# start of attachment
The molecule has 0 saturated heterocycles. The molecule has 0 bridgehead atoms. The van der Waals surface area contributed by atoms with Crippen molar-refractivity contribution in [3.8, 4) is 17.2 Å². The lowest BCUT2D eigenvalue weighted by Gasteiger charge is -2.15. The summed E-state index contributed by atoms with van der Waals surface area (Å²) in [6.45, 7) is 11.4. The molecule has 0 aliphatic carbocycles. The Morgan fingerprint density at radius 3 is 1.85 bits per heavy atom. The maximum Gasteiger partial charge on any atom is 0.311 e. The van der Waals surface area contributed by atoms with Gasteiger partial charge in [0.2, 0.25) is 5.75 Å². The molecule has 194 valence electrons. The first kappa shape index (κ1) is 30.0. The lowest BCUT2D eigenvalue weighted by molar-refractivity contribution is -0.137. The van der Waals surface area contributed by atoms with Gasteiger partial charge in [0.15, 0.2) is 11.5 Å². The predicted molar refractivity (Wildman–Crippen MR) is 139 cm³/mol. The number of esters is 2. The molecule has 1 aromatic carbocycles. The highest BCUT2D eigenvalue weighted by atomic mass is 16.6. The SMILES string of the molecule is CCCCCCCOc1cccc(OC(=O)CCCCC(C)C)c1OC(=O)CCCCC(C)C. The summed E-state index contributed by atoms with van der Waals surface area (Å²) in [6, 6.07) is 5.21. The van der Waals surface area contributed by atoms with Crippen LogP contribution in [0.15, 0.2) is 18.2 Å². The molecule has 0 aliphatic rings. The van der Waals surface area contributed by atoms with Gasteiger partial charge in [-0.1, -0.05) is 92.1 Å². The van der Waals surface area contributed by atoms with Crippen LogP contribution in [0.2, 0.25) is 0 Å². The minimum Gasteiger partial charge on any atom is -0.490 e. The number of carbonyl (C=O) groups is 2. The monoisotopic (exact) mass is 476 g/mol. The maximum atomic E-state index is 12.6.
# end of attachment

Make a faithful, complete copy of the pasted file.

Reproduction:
The molecule has 0 saturated heterocycles. The molecule has 0 bridgehead atoms. The van der Waals surface area contributed by atoms with Crippen molar-refractivity contribution in [3.8, 4) is 17.2 Å². The lowest BCUT2D eigenvalue weighted by Gasteiger charge is -2.15. The summed E-state index contributed by atoms with van der Waals surface area (Å²) in [6.45, 7) is 11.4. The molecule has 0 aliphatic carbocycles. The Morgan fingerprint density at radius 3 is 1.85 bits per heavy atom. The maximum Gasteiger partial charge on any atom is 0.311 e. The van der Waals surface area contributed by atoms with Gasteiger partial charge in [0.2, 0.25) is 5.75 Å². The molecule has 194 valence electrons. The first kappa shape index (κ1) is 30.0. The lowest BCUT2D eigenvalue weighted by molar-refractivity contribution is -0.137. The van der Waals surface area contributed by atoms with Gasteiger partial charge in [0.15, 0.2) is 11.5 Å². The predicted molar refractivity (Wildman–Crippen MR) is 139 cm³/mol. The number of esters is 2. The molecule has 1 aromatic carbocycles. The highest BCUT2D eigenvalue weighted by atomic mass is 16.6. The SMILES string of the molecule is CCCCCCCOc1cccc(OC(=O)CCCCC(C)C)c1OC(=O)CCCCC(C)C. The summed E-state index contributed by atoms with van der Waals surface area (Å²) in [6, 6.07) is 5.21. The van der Waals surface area contributed by atoms with Crippen LogP contribution in [0.15, 0.2) is 18.2 Å². The molecule has 0 aliphatic rings. The van der Waals surface area contributed by atoms with Gasteiger partial charge in [-0.1, -0.05) is 92.1 Å². The van der Waals surface area contributed by atoms with Crippen LogP contribution in [0.2, 0.25) is 0 Å². The minimum Gasteiger partial charge on any atom is -0.490 e. The number of carbonyl (C=O) groups is 2. The monoisotopic (exact) mass is 476 g/mol. The maximum atomic E-state index is 12.6.